Today, with the digital tools to share work, and Hollywood releasing films and television shows based on comics, readership is increasing. And only now has content begun to reach a broader audience. Comic culture has evolved and publishers are starting to create content to meet the demand. Superheroes in comics are no longer the only thing being sought after and mainstream publishers like Marvel and DC are finding ways to keep up with the content being put out by the growing independents to reel in new audiences.
At this year’s Alternative Press Expo held at the Fort Mason Center, hundreds of artists and writers as well as local independent publishers shared their work. From fully-colored, binded pages to artists like Mission Mini Comix putting out folded hand-made copies that were scanned and printed, creators from all across the country came and proved that the independent community is continually creating diversity in the industry. In 1994, Dan Vado, owner of SLG Publishing, founded the Alternative Press Expo in San Jose and gave independent publishers and artists a platform to showcase their work. A year later, Comic Con International took over the event and brought it to San Francisco. And for nineteen years, CCI has brought thousands of attendees, with six thousand one hundred last year at the event. However, inside this year’s APE program book, it was announced that CCI is handing it back to Vado.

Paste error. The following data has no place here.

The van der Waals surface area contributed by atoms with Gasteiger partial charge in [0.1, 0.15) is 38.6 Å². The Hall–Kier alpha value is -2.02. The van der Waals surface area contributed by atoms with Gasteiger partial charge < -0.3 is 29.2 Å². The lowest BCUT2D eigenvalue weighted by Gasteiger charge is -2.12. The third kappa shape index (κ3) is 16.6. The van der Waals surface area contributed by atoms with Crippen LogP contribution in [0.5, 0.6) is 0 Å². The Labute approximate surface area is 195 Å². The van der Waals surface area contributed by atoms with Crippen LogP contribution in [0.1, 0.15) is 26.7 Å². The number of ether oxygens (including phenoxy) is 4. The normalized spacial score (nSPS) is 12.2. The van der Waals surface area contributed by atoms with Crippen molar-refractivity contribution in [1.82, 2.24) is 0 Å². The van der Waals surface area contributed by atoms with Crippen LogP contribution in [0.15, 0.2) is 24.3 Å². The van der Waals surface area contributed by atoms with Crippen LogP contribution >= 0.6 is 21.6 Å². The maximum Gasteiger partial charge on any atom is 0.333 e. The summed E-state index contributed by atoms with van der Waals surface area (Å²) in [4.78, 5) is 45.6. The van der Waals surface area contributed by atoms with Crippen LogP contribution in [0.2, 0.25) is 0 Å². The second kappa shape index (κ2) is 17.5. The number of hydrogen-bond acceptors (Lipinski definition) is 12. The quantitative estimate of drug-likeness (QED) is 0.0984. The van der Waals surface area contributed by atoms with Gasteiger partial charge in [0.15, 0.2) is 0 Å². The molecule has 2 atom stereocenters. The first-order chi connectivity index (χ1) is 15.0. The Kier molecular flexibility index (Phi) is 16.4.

With the thriving comic book culture in the Bay Area, it brings into question Comic Con International’s decision to pull WonderCon out of San Francisco and move it to Anaheim as well as detaching itself from the Alternative Press Expo completely. Without giving a reason, a rumor circulating has been that these comic conventions have not been “successful” in San Francisco.